Hiro Protagonist likes to call himself 'the Last of the Freelance Hackers and the Greatest Swordfighter in the World'. It's on his business cards, and to give him some credit - he really is good. He meets a 15 year old skateboard Kourier named Y.T. - which is short for Yours Truly - and together he and the kid are drawn into the shady and dangerous world surrounding the new drug Snow Crash, which is also a computer virus. Turns out there's far more to Snow Crash than just some pretty hallucinations, and the unravelling of it all takes them to some very odd places...Politics, history, anthropology, archaeology, linguistics, computer science, memetics, cryptography and philosophy (and I hope I haven't left anything out) are the themes. This was Neal's third book, and a nominee for the Arthur C. Clarke Award and the British Science Fiction Award. His networks resemble fully immersive MMO's, megacorporations own large chunks of what used to be the United States, the dollar is seriously de-valued (a quadrillion Dollar note is counted as small change), there are swords and sword fights, big and interesting guns, many varieties of cybernetic organism, and a protagonist named Hiro Protagonist. And the gods all inhabit cyberspace. Neal Stephenson has occasionally been accused of parodying cyberpunk with this novel - and to be honest his humour does lean toward the satirical, with a good sense for the absurd, but I personally feel that's a bit too purist a point of view for my taste. This is Cyberpunk through and through - and one of the better examples of the genre at that. And honestly: a little humour never hurts. We sci-fi types tend to take ourselves too seriously anyway. It is generally considered as a classic, and I rate it as 'required reading' - preferably early in your walk through Cyberpunk.

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Brilliant on just about every level, Hyperion IS the quintessential space opera series. Simmons puts everything you'd ever want in a Space Opera (breathtaking action, military engagments in and out of space, faster than light travel, AI, etc), but what sets this series apart from the rest is the deep human themes explored, the cast of emotionally tortured (yet all the while compelling characters), the beautiful prose, and Simmons' ability to seamlessly structure the narrative in homage to Chaucer's Canterbury Tales as a series of interrelated tales told by each character as they march to their doom on a desolate planet to seek answers from a god.

If you have not read Hyperion, stop everything and make sure you do. The 'series' is divided into two series -- each having two books. Both are brilliant and both are completely different sorts of stories.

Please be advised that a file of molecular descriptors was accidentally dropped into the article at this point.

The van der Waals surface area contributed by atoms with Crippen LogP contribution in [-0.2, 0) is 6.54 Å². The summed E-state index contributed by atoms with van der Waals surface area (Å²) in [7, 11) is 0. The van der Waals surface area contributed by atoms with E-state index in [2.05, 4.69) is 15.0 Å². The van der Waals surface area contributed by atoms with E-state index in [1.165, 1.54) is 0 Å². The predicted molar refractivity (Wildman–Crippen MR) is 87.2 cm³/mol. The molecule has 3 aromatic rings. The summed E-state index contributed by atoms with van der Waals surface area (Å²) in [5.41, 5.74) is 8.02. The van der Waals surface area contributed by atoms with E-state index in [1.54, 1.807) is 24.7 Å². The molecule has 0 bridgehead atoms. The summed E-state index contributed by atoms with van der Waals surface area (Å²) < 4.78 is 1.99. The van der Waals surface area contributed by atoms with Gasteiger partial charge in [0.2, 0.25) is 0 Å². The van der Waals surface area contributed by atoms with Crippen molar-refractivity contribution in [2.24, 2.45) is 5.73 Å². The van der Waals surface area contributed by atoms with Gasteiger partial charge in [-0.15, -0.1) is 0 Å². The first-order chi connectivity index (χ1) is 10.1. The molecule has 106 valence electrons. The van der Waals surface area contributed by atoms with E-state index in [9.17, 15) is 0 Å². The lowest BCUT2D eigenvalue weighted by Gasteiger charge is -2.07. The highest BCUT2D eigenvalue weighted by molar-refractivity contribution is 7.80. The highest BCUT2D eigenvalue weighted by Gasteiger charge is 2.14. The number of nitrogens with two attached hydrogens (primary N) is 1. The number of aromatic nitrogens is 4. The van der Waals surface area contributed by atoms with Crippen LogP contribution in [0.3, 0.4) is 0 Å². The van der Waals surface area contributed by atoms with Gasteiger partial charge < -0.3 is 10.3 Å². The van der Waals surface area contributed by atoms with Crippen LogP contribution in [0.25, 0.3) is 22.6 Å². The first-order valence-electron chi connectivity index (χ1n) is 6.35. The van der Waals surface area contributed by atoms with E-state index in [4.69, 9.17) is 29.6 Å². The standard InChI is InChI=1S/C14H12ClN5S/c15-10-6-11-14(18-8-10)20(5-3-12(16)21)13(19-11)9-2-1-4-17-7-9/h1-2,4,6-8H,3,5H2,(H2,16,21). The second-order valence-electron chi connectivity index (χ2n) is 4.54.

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Comments (1)
Award Nominations:1968 NEBULA

It is 1992, and the world has been devastated by nuclear war - called the World War Terminus. Wildlife is almost non-existent, and owning an animal is a sign of Status - though most people fake it with synthetic or electronic animals. There is a stigma attached to not owning an animal. We Follow the stories of Rick Deckard (who does indeed own an electrical sheep), as he tracks and attempts to 'retire' six Nexus 6 Brain Model androids of the latest design, who have gone rogue; and the story of John Isidore, who attempts to aid the androids. 

This is made more complex by the fact that most androids are indistinguishable from normal humanity, and the only real way to tell is a bone marrow sample - since these androids are crafted biologically. Other tests do exist - most notably a test designed to measure the ability to empathise - which ability androids lack. Worse: his wife is depressive, and fond of abusing her mood enhancement machinery. Then things start to get even more complex and interesting with the introduction of Rachael, as he continues to investigate the case of a lifetime...Anyone familiar with the movie 'Bladerunner'? Well this was the book on which it was based. It is also noteworthy in that Phillip K proposed a 'future' world which is now in our past, and we get to compare his notes with reality and see how close he came. It seems our Mr Dick was a bit pre-emptive when it came to figuring how far along we'd be by now. - though his vision of human culture is not too far off.

 If we look at ourselves closely in the mirror we find a disturbing number of the attitudes and ideals from this book staring back at us. We're only a couple of short steps from the kind of society he envisions - and I fear we may yet see it in our lifetimes. I reckon we need at least another 200 years to catch up with some of the tech he pre-supposed, but the point is debatable. This falls into a sort of 'Proto-Cyberpunk' category.

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Gully Foyle is just a little bit annoyed. Well actually it's not really annoyance, and it's not really little either. In point of fact he's murderously maddened with rage, and seeks nothing more than to kill the ones responsible for leaving him stuck in the derelict spaceship out in the middle of absolutely nowhere. He'd already been on the ship - the sole survivor of a battle - for six months when this starship passed him by, and ignored his hails, leaving him there to die alone. So he plots revenge.